I love how wickedly awesome these Maleficent bath bombs turned out. They’re just so–so evilly beautiful, I kind of don’t want to use them–but I will because I’m naughty! LOL!
Maleficent Bath Bombs
Here at Ruffles and Rain Boots, we love love love our evil fairy and her absurdly wicked ways. Seriously, if I had to pick a baddie to be my dark-side spirit animal, Maleficent would be her. Seriously fun. And when the kiddo suggested some villain-themed bath bombs for “when you have a bad day” (I love that kid), well, of course I thought immediately about making Maleficent bath bombs.
Wickedly easy to make these cupcake bath bombs have such an amazing character and cool twist to them, I almost don’t want to use them. But I will–because they’re easy and I can just make more. If you’re ready to make a cupcake bath bomb you’re going to love to hate (or is it hate to love?), well, let’s get started.
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Tips to Make Cupcake Bath Bombs
- Allow your Maleficent bath bombs to dry fully before using them, they’ll be fizzier. That means no making them the night before you’re ready to gift them. I recommend letting them dry for at least 24 hours (more if you’re in a humid environment). That said, you can make these 3 months ahead of time and they’ll be just fine.
- Feel free to put as much fragrance oil and colorant into these Maleficent bath bombs as you’d like. I mean, they’re your bath fizzies. But whatever you do, don’t use food coloring–that will color your skin and the bathtub and they’ll all require scrubbing afterward–which is eeeevil. So, stick with soap colorant or mica powders, it’s easier to clean up.
- There is an ingredient which is optional, Polysorbate 80. The purpose of this emulsifier is to limit the oils and butters from pooling at the top of the water, as well as to reduce mica from adhering to the walls of the tub.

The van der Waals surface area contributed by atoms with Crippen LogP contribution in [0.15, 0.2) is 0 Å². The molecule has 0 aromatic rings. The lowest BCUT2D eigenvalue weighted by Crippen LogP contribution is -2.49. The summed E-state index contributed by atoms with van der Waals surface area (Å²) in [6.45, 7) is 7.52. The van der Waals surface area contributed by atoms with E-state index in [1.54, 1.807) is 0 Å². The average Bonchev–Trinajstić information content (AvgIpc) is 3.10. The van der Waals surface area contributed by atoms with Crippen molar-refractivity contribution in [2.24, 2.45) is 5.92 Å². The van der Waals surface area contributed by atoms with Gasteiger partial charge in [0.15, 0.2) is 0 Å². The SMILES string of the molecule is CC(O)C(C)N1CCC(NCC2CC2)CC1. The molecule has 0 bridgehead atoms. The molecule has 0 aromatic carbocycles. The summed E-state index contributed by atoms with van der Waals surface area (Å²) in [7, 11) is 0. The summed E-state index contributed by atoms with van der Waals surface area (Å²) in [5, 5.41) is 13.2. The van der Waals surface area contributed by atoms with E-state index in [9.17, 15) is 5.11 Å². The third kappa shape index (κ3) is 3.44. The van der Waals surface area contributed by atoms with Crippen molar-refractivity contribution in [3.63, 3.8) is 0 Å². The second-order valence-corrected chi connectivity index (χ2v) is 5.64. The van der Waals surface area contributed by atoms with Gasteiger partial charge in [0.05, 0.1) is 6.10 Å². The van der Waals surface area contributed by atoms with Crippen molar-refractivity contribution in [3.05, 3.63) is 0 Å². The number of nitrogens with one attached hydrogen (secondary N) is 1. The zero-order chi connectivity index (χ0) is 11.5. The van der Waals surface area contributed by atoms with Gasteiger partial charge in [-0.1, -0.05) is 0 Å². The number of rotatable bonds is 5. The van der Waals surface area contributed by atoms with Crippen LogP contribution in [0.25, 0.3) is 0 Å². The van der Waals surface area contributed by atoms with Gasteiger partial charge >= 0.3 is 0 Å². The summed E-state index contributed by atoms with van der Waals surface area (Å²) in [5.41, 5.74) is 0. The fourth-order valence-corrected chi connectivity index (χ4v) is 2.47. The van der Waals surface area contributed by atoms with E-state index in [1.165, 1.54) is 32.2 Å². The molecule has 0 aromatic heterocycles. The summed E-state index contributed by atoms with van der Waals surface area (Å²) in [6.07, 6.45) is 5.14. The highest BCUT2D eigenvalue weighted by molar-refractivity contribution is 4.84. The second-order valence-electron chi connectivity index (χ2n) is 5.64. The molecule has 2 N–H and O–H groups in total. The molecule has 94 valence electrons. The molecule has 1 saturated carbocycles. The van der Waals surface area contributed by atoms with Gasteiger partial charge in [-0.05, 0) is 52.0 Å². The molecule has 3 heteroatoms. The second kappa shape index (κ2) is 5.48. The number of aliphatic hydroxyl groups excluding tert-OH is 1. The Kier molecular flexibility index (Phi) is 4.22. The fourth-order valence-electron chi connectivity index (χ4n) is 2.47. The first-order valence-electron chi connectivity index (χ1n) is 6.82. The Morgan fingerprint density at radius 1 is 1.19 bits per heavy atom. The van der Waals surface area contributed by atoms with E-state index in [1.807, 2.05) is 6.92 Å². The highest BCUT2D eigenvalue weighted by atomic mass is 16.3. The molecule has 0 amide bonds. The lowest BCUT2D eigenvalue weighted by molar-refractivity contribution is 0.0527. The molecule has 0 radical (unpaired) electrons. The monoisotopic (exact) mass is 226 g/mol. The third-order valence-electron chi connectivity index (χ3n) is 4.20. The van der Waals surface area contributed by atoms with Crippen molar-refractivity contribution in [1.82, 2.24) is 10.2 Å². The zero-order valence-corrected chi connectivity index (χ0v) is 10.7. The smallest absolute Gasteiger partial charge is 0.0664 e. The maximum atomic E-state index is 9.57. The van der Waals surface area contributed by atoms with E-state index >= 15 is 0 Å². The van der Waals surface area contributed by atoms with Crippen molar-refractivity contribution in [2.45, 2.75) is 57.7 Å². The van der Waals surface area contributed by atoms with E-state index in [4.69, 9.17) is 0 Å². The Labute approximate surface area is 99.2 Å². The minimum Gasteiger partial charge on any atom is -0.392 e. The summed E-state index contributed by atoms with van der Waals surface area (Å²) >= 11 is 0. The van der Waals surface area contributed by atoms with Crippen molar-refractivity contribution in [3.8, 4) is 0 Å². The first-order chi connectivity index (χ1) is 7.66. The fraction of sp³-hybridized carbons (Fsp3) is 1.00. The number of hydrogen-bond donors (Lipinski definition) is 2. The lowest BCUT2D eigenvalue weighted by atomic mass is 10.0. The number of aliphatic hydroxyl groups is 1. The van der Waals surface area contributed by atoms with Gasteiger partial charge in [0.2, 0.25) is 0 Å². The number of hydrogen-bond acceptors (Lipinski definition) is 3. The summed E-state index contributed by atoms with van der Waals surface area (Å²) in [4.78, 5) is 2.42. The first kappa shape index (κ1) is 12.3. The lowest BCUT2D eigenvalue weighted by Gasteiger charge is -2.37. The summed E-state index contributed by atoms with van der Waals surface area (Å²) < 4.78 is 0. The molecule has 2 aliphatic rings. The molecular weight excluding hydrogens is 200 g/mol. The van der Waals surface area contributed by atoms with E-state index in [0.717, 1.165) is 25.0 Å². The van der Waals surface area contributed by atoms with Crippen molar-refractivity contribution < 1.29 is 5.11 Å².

- This lush bath bomb (well, lush-inspired) is a bath bomb mixture made of essential oil, citric acid, polysorbate 80, and a little bit of water (with some other ingredients), all mixed together in a large bowl. That’s seriously all there is to it. So, if you’re having trouble getting one to hold it’s shape, its likely because it’s not wet enough. Add a little water and try again. But if you’re still having trouble, see this article on trouble-shooting bath bombs and shower fizzies to find out your options to remake them.
- Store your cupcake bath bombs in an airtight container until you’re ready to give them. The moisture in the air can make it less fizzy when the time comes to pop it in the bath. One thing I like to do is store my bath bombs in a pretty air-tight container like an apothecary jar. Not only is this great for keeping the bath bombs ready-to-use, but it’s a really cute packaging!
How Do I Make this Maleficent Bath Bombs?
I’m so glad you asked. Below is our written tutorial.
More Easy DIY Bath Ideas You Might Like
- Rapunzel Bath Bombs – For a fun tangled-time in the tub, I like to make a batch of these Rapunzel bath bombs–because it’s fun!
- Snow White Bath Bombs – The original Disney princess bath bomb that’s sure to please any Disney fan!
- Princess Anna Bath Bombs – These two-colored bath fizzies are a favorite around here.
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